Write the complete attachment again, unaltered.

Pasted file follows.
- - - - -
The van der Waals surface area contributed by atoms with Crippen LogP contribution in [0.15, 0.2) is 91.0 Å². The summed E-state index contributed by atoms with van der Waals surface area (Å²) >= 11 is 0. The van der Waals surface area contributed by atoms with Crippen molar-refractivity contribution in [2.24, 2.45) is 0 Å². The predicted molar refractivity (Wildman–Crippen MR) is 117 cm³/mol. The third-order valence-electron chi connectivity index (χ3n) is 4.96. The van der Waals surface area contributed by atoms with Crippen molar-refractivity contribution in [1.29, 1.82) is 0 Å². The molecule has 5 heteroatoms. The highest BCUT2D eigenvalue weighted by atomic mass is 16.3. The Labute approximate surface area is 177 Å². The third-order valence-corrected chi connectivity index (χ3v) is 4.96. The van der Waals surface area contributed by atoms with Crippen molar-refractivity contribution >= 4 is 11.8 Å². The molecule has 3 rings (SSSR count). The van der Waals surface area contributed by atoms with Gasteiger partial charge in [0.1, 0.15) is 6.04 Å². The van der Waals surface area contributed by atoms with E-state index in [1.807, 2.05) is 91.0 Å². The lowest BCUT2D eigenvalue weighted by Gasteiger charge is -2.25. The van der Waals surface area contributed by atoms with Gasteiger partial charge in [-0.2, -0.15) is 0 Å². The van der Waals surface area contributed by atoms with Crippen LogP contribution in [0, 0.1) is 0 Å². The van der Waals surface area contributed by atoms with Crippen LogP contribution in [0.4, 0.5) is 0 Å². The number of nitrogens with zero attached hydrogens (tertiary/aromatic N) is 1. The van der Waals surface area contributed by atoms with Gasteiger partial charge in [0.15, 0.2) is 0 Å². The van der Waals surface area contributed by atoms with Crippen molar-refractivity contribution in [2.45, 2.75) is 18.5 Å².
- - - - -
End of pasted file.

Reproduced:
The van der Waals surface area contributed by atoms with Crippen LogP contribution in [0.15, 0.2) is 91.0 Å². The summed E-state index contributed by atoms with van der Waals surface area (Å²) >= 11 is 0. The van der Waals surface area contributed by atoms with Crippen molar-refractivity contribution in [2.24, 2.45) is 0 Å². The predicted molar refractivity (Wildman–Crippen MR) is 117 cm³/mol. The third-order valence-electron chi connectivity index (χ3n) is 4.96. The van der Waals surface area contributed by atoms with Crippen molar-refractivity contribution in [1.29, 1.82) is 0 Å². The molecule has 5 heteroatoms. The highest BCUT2D eigenvalue weighted by atomic mass is 16.3. The Labute approximate surface area is 177 Å². The third-order valence-corrected chi connectivity index (χ3v) is 4.96. The van der Waals surface area contributed by atoms with Crippen molar-refractivity contribution >= 4 is 11.8 Å². The molecule has 3 rings (SSSR count). The van der Waals surface area contributed by atoms with Gasteiger partial charge in [0.1, 0.15) is 6.04 Å². The van der Waals surface area contributed by atoms with E-state index in [1.807, 2.05) is 91.0 Å². The lowest BCUT2D eigenvalue weighted by Gasteiger charge is -2.25. The van der Waals surface area contributed by atoms with Gasteiger partial charge in [-0.2, -0.15) is 0 Å². The van der Waals surface area contributed by atoms with Crippen LogP contribution in [0, 0.1) is 0 Å². The van der Waals surface area contributed by atoms with Crippen LogP contribution in [0.4, 0.5) is 0 Å². The number of nitrogens with zero attached hydrogens (tertiary/aromatic N) is 1. The van der Waals surface area contributed by atoms with Gasteiger partial charge in [0.15, 0.2) is 0 Å². The van der Waals surface area contributed by atoms with Crippen molar-refractivity contribution in [2.45, 2.75) is 18.5 Å².